The Mississippi legislature approved late Tuesday a “turn away the gays” measure that would enable businesses and individuals in the state to discriminate against or refuse services to LGBT people on religious grounds — making a signature from the governor the last remaining step before the bill becomes law.
In a development that largely went unnoticed on the national stage, the State House and Senate on the same day both approved a conference report for S.B. 2681, the Religious Freedom Restoration Act. The vote in the Republican-controlled House was 78-43 and the vote in the Republican-controlled Senate vote was 38-14.
Much like the controversial Arizona bill known as SB 1062 vetoed by Gov. Jan Brewer, the six-page legislation never once mentions the words “sexual orientation,” “gender identity” or “gay.” Still, LGBT advocates insist the legislation would have the effect of allowing discriminatory practices against LGBT people seeking services in Mississippi.
Sarah Warbelow, the Human Rights Campaign’s state legislative director, said the bill would in essence make “LGBT people strangers to the law.”
“Before Mississippi has had the opportunity to robustly discuss the lived experiences of LGBT people, this bill would hollow out any non-discrimination protections at the local level or possible future state-wide protections,” Warbelow said. “Just as we’ve seen in other states, this bill is bad for business, bad for the state’s reputation, and most of all, bad for Mississippians. Gov. Bryant must veto the measure.”
Notably, the measure also contains language modifying the state seal in a way adds to it the words “In God We Trust.” The bill also has language that says nothing in the measure “shall create any rights by an employee against an employer if the employer is not the government,” which is different from the Arizona legislation.
Now that the legislature has approved the bill, the last remaining step before it becomes law is a signature from Mississippi Gov. Phil Bryant, who’s known for his conservative views as chief executive of a state in the Deep South. Still, Brewer has the same reputation, but she vetoed the Arizona bill after pressure from LGBT advocates, businesses, religious groups and faith leaders.
If Bryant signs the bill, it’ll go into effect on July 1. Bryant’s office didn’t immediately respond to the Washington Blade’s request to comment on whether he’ll sign the legislation.
It should be noted that sexual orientation and gender identity currently aren’t protected under civil rights law in Mississippi. Based on state and federal law, individuals and businesses could refuse services to LGBT people, such as services for a same-sex wedding, without fear of reprisal regardless of whether or not the bill signed into law.
No municipalities in Mississippi have non-discrimination ordinances, although Starkville, Hattiesburg and Oxford have all passed pro-LGBT resolutions.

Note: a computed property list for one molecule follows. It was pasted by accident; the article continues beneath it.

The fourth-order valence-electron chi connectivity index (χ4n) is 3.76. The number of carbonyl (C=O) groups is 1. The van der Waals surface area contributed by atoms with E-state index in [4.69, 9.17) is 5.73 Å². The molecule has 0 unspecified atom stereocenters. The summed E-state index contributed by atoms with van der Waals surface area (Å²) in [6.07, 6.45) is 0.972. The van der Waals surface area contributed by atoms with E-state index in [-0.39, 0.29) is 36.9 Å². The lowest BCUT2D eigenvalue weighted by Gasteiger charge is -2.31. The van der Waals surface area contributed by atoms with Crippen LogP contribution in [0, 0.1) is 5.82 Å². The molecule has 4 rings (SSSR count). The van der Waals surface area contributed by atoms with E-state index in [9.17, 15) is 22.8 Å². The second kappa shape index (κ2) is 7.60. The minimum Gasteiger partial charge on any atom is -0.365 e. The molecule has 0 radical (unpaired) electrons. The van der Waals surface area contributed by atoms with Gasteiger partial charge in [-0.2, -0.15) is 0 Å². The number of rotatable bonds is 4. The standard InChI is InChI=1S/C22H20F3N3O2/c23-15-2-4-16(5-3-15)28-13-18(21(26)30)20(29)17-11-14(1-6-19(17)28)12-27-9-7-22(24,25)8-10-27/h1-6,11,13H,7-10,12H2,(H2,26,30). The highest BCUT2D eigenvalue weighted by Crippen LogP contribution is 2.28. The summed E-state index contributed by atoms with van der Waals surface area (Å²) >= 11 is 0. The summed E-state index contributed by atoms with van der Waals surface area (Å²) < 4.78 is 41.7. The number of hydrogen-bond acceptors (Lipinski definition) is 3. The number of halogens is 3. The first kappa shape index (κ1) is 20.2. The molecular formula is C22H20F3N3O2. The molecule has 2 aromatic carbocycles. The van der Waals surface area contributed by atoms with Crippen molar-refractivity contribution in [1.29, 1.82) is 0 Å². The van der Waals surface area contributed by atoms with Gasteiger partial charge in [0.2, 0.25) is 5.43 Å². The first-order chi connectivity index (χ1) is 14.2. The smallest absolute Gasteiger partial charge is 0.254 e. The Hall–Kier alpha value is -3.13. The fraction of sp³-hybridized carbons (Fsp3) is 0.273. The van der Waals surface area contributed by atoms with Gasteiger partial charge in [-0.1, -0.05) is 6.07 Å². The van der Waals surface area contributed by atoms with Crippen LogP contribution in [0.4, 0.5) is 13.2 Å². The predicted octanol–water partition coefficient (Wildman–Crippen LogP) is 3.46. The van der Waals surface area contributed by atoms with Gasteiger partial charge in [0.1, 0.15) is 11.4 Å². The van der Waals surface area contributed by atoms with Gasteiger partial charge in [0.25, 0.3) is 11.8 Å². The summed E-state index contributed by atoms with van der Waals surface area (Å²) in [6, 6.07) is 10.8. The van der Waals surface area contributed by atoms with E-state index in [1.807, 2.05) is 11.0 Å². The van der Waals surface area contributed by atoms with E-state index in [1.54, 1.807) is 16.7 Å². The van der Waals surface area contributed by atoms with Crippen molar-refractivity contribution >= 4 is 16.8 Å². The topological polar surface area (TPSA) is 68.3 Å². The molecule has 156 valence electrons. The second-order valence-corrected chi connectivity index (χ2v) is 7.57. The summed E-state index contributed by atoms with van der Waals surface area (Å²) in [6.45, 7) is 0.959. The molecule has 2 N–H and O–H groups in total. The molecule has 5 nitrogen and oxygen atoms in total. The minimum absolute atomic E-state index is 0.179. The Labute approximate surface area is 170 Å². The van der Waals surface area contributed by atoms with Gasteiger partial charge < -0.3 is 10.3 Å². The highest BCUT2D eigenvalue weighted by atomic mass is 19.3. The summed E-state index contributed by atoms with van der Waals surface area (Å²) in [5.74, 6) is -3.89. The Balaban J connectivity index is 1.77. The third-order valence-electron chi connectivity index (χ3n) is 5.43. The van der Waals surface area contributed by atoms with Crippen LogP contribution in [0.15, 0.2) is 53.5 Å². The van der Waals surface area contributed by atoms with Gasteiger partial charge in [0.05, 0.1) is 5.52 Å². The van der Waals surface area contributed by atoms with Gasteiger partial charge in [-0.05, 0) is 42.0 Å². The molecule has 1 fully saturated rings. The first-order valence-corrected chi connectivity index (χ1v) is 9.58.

Still, according to the Human Rights Campaign, the measure could undermine future state non-discrimination laws, interfere with licensing organizations that have professional regulations protecting LGBT individuals and undermine public university non-discrimination policies.
The measure is part of a nationwide trend of “turn away the gay” bills advancing in state legislatures. Including the one vetoed in Arizona, other similar bills in Georgia, Idaho, Maine, and Ohio were rejected. But similar bills are still pending in Missouri and Oklahoma.
The measure advanced through the legislature after the Mississippi House voted last month to strike text related to religious liberty and instead created a study committee on how to pass such a bill in the future. Despite changes made by the House, the conference committee produced a report that advocates say would subject LGBT people to discrimination anyway.
The legislature’s passage of the bill has won praise from at least one anti-gay group, which says the legislation is along the lines of a federal religious exemption law introduced by the late Sen. Edward Kennedy and then-Rep. Chuck Schumer before being passed by Congress and signed into law by President Clinton.
Tony Perkins, president of the Family Research Council, said the measure simply ensures religious freedom for individuals and businesses in Mississippi.
“This is a victory for the First Amendment and the right to live and work according to one’s conscience,” Perkins said. “This commonsense measure was a no-brainer for freedom, and like the federal RFRA, it simply bars government discrimination against religious exercise. The legislature gave strong approval to a bill that declares that individuals do not have to trade their religious freedom for entrance into public commerce.
Morgan Miller, a spokesperson for the American Civil Liberties Union of Mississippi, told the Blade although lawmakers attempted to align the Mississippi bill with federal law, the end result “falls short.”
“This bill still could open the door for someone who wants to use their religion to discriminate against others,” Miller said. “It exposes virtually every branch and office of the government to litigation; our state will have to spend taxpayer money to defend lawsuits. It’s unnecessary: the Mississippi legislature has been unable to articulate why this law is needed in our state.”